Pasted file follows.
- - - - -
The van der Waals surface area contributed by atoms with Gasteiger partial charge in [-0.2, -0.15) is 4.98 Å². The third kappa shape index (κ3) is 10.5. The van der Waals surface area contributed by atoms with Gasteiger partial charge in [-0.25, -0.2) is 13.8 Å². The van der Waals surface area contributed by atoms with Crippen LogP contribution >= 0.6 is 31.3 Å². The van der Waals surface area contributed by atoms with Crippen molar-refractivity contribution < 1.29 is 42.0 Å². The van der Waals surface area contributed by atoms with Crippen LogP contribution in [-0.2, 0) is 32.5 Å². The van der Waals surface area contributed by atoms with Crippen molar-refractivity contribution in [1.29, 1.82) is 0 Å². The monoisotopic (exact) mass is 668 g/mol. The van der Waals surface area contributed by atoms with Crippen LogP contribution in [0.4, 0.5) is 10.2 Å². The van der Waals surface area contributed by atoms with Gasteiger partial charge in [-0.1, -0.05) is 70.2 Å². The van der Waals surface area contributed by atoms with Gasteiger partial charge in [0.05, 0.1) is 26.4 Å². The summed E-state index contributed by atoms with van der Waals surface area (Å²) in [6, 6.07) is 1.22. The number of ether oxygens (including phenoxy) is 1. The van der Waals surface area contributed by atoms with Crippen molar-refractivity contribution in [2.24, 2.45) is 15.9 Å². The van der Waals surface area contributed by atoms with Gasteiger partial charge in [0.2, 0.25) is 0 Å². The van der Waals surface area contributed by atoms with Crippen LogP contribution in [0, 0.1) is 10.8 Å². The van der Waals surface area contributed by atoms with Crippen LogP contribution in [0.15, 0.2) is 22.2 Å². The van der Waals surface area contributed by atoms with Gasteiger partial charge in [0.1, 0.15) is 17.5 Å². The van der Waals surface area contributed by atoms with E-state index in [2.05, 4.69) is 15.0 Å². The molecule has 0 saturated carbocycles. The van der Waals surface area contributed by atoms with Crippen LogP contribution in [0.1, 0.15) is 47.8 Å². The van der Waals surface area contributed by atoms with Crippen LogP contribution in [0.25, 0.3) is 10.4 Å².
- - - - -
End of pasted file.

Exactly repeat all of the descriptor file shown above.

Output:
The van der Waals surface area contributed by atoms with Gasteiger partial charge in [-0.2, -0.15) is 4.98 Å². The third kappa shape index (κ3) is 10.5. The van der Waals surface area contributed by atoms with Gasteiger partial charge in [-0.25, -0.2) is 13.8 Å². The van der Waals surface area contributed by atoms with Crippen LogP contribution >= 0.6 is 31.3 Å². The van der Waals surface area contributed by atoms with Crippen molar-refractivity contribution < 1.29 is 42.0 Å². The van der Waals surface area contributed by atoms with Crippen LogP contribution in [-0.2, 0) is 32.5 Å². The van der Waals surface area contributed by atoms with Crippen molar-refractivity contribution in [1.29, 1.82) is 0 Å². The monoisotopic (exact) mass is 668 g/mol. The van der Waals surface area contributed by atoms with Crippen LogP contribution in [0.4, 0.5) is 10.2 Å². The van der Waals surface area contributed by atoms with Gasteiger partial charge in [-0.1, -0.05) is 70.2 Å². The van der Waals surface area contributed by atoms with Gasteiger partial charge in [0.05, 0.1) is 26.4 Å². The summed E-state index contributed by atoms with van der Waals surface area (Å²) in [6, 6.07) is 1.22. The number of ether oxygens (including phenoxy) is 1. The van der Waals surface area contributed by atoms with Crippen molar-refractivity contribution in [2.24, 2.45) is 15.9 Å². The van der Waals surface area contributed by atoms with Gasteiger partial charge in [0.2, 0.25) is 0 Å². The van der Waals surface area contributed by atoms with Crippen LogP contribution in [0, 0.1) is 10.8 Å². The van der Waals surface area contributed by atoms with Crippen LogP contribution in [0.15, 0.2) is 22.2 Å². The van der Waals surface area contributed by atoms with Gasteiger partial charge in [0.1, 0.15) is 17.5 Å². The van der Waals surface area contributed by atoms with E-state index in [2.05, 4.69) is 15.0 Å². The molecule has 0 saturated carbocycles. The van der Waals surface area contributed by atoms with Crippen LogP contribution in [0.1, 0.15) is 47.8 Å². The van der Waals surface area contributed by atoms with Crippen LogP contribution in [0.25, 0.3) is 10.4 Å².